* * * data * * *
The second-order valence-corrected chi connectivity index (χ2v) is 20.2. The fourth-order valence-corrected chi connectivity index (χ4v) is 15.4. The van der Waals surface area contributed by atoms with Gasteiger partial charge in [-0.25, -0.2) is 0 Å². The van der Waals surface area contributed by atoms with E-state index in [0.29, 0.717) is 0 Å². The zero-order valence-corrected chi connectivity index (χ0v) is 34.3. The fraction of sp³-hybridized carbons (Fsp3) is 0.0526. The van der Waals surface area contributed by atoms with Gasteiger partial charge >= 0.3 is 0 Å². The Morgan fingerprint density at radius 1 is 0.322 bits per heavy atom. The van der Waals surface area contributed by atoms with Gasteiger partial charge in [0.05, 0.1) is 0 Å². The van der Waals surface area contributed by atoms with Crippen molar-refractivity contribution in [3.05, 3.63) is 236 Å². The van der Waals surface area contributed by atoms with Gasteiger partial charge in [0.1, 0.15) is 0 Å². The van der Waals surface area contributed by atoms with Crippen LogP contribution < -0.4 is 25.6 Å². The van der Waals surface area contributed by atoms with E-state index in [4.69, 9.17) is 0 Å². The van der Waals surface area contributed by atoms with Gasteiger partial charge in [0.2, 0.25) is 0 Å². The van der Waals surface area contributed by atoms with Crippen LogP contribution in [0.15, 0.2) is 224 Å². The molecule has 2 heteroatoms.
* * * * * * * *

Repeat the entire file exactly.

The second-order valence-corrected chi connectivity index (χ2v) is 20.2. The fourth-order valence-corrected chi connectivity index (χ4v) is 15.4. The van der Waals surface area contributed by atoms with Gasteiger partial charge in [-0.25, -0.2) is 0 Å². The van der Waals surface area contributed by atoms with E-state index in [0.29, 0.717) is 0 Å². The zero-order valence-corrected chi connectivity index (χ0v) is 34.3. The fraction of sp³-hybridized carbons (Fsp3) is 0.0526. The van der Waals surface area contributed by atoms with Gasteiger partial charge >= 0.3 is 0 Å². The Morgan fingerprint density at radius 1 is 0.322 bits per heavy atom. The van der Waals surface area contributed by atoms with Gasteiger partial charge in [0.05, 0.1) is 0 Å². The van der Waals surface area contributed by atoms with Crippen molar-refractivity contribution in [3.05, 3.63) is 236 Å². The van der Waals surface area contributed by atoms with Gasteiger partial charge in [0.1, 0.15) is 0 Å². The van der Waals surface area contributed by atoms with Crippen LogP contribution < -0.4 is 25.6 Å². The van der Waals surface area contributed by atoms with E-state index in [4.69, 9.17) is 0 Å². The van der Waals surface area contributed by atoms with Gasteiger partial charge in [0.2, 0.25) is 0 Å². The van der Waals surface area contributed by atoms with Crippen LogP contribution in [0.15, 0.2) is 224 Å². The molecule has 2 heteroatoms.